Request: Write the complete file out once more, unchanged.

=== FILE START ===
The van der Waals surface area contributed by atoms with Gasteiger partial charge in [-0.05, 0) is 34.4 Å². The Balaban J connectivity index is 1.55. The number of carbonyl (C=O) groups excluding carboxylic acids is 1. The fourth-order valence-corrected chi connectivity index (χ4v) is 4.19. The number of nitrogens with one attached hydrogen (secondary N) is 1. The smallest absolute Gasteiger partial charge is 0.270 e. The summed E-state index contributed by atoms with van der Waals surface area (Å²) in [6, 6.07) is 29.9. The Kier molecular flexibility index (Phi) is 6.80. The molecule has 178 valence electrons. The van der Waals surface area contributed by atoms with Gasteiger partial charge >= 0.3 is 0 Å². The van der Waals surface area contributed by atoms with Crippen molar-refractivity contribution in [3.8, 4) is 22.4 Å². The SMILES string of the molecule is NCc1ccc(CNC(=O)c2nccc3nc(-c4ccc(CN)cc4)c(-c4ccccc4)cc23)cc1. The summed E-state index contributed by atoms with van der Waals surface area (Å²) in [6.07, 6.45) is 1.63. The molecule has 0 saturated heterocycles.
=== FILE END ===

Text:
The van der Waals surface area contributed by atoms with Gasteiger partial charge in [-0.05, 0) is 34.4 Å². The Balaban J connectivity index is 1.55. The number of carbonyl (C=O) groups excluding carboxylic acids is 1. The fourth-order valence-corrected chi connectivity index (χ4v) is 4.19. The number of nitrogens with one attached hydrogen (secondary N) is 1. The smallest absolute Gasteiger partial charge is 0.270 e. The summed E-state index contributed by atoms with van der Waals surface area (Å²) in [6, 6.07) is 29.9. The Kier molecular flexibility index (Phi) is 6.80. The molecule has 178 valence electrons. The van der Waals surface area contributed by atoms with Gasteiger partial charge >= 0.3 is 0 Å². The van der Waals surface area contributed by atoms with Crippen molar-refractivity contribution in [3.8, 4) is 22.4 Å². The SMILES string of the molecule is NCc1ccc(CNC(=O)c2nccc3nc(-c4ccc(CN)cc4)c(-c4ccccc4)cc23)cc1. The summed E-state index contributed by atoms with van der Waals surface area (Å²) in [6.07, 6.45) is 1.63. The molecule has 0 saturated heterocycles.